NASA is chatting with SpaceX about the potential for using a Crew Dragon spacecraft to bring home three International Space Station (ISS) astronauts who currently haven’t any ride back to Earth.
The Soyuz spacecraft that transported American Frank Rubio, and Russians Sergey Prokopyev and Dmitri Petelin, to the ISS in September suffered a serious leak a few weeks ago that saw coolant spraying out from the Russian capsule.
NASA’s counterpart, Roscosmos, remains to be investigating the cause and extent of the damage because it considers how one can get the three crewmembers home on or before their scheduled departure date in March.
If the Soyuz passes safety checks, it could still be used to bring the trio home. Alternatively, Roscosmos may have the option to send an empty Soyuz to the ISS to gather them.
But when Roscosmos finds its own solutions problematic, NASA could step in.
On Thursday it emerged that the U.S. space agency has been consulting SpaceX on the concept of using certainly one of its Crew Dragon spacecraft to move Rubio, Prokopyev, and Petelin back to Earth.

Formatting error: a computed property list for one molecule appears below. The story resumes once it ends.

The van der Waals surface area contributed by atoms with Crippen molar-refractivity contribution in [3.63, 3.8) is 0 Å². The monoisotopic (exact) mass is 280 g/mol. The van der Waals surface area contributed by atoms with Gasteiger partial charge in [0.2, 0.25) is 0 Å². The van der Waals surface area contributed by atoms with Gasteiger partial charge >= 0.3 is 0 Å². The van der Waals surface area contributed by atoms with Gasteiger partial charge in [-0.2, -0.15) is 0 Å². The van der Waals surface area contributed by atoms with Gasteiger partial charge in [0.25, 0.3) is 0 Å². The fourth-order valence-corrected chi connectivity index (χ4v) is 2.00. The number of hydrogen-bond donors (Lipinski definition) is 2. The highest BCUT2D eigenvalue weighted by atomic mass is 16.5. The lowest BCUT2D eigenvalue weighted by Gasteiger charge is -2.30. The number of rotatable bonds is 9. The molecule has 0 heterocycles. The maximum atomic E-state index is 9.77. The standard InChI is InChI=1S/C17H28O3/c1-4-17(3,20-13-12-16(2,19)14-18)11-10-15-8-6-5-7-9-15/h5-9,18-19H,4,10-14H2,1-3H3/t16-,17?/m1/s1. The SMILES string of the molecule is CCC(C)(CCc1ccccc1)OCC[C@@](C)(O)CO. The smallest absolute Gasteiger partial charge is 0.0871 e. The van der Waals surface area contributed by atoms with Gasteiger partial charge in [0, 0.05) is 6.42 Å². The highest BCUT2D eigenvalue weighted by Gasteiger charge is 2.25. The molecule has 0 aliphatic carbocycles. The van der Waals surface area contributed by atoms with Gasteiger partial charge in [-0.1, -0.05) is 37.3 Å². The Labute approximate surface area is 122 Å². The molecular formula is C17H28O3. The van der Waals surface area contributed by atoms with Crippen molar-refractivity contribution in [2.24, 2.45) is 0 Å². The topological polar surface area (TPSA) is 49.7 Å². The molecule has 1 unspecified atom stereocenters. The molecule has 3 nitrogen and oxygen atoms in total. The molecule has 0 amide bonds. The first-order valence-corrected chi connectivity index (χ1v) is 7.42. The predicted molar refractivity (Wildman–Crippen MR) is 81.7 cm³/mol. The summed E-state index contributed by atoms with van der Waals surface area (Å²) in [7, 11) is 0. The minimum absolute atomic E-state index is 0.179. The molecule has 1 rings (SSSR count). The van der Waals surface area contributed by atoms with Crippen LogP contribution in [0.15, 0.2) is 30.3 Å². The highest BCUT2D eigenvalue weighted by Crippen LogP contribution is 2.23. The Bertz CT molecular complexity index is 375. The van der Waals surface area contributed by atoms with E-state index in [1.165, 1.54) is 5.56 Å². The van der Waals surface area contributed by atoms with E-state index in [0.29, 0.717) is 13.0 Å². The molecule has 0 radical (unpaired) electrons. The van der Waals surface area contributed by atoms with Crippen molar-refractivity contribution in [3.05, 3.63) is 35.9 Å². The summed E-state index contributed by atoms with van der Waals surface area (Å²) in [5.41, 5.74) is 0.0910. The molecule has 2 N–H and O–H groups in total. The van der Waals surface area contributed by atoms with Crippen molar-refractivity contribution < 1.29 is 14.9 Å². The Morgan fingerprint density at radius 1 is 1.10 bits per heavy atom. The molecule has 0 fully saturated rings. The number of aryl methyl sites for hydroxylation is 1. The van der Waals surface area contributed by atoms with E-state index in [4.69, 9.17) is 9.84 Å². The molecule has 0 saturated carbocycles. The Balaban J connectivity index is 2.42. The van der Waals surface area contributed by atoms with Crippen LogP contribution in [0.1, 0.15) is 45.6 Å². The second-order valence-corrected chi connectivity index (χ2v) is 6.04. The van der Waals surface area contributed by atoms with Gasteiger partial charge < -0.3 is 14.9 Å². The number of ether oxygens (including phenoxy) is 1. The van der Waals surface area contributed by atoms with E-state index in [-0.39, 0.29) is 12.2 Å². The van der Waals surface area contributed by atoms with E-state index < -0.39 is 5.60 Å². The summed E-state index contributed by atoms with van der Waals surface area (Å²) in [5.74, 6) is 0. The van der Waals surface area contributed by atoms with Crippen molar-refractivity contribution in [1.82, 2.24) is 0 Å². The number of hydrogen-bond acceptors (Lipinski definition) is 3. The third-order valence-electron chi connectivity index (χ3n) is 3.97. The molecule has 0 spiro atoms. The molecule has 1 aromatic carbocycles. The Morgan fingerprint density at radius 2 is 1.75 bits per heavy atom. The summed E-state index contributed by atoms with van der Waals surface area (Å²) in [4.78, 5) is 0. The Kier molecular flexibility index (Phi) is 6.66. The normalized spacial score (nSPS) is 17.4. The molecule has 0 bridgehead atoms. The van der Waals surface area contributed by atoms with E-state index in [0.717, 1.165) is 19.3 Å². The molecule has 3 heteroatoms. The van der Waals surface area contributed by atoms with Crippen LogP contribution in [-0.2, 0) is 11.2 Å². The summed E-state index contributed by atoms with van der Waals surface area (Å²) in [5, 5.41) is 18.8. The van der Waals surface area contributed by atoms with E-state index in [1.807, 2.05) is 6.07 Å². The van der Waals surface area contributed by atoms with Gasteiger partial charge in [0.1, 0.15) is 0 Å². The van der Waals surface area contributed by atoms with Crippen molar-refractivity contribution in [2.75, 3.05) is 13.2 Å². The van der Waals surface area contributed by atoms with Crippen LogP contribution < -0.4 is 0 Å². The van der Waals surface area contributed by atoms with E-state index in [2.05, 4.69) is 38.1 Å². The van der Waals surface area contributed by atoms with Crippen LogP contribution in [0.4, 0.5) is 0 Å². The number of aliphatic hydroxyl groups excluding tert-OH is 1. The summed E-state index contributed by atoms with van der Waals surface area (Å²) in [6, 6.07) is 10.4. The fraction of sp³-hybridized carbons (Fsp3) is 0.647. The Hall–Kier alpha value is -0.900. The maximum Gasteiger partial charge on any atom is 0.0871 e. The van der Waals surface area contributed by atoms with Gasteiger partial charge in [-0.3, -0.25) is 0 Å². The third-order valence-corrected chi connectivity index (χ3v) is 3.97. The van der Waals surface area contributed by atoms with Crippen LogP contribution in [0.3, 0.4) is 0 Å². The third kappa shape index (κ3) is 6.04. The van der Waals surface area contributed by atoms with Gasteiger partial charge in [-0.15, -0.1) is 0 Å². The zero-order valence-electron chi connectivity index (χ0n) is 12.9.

“We have now asked SpaceX a number of questions on their capability to return additional crew members on Dragon if mandatory, but that just isn’t our prime focus right now,” NASA spokeswoman Sandra Jones told Reuters.
It’s not clear if NASA’s inquiry focuses on fitting more seats to the Crew Dragon currently docked on the ISS; the spacecraft brought 4 Crew-5 astronauts to the orbital outpost in October and isn’t attributable to return until March. It’s also possible NASA is curious about getting SpaceX to send an empty Crew Dragon to the ISS to rescue the three crewmembers.
Roscosmos chief Yury Borisov said last week that the agency has “no fears” in regards to the safety of the crew.
Nonetheless, each NASA and Roscosmos will wish to resolve the difficulty as soon as possible, because the ISS currently has just one emergency escape route — the docked Crew Dragon — should the station face a situation through which all seven crewmembers should evacuate.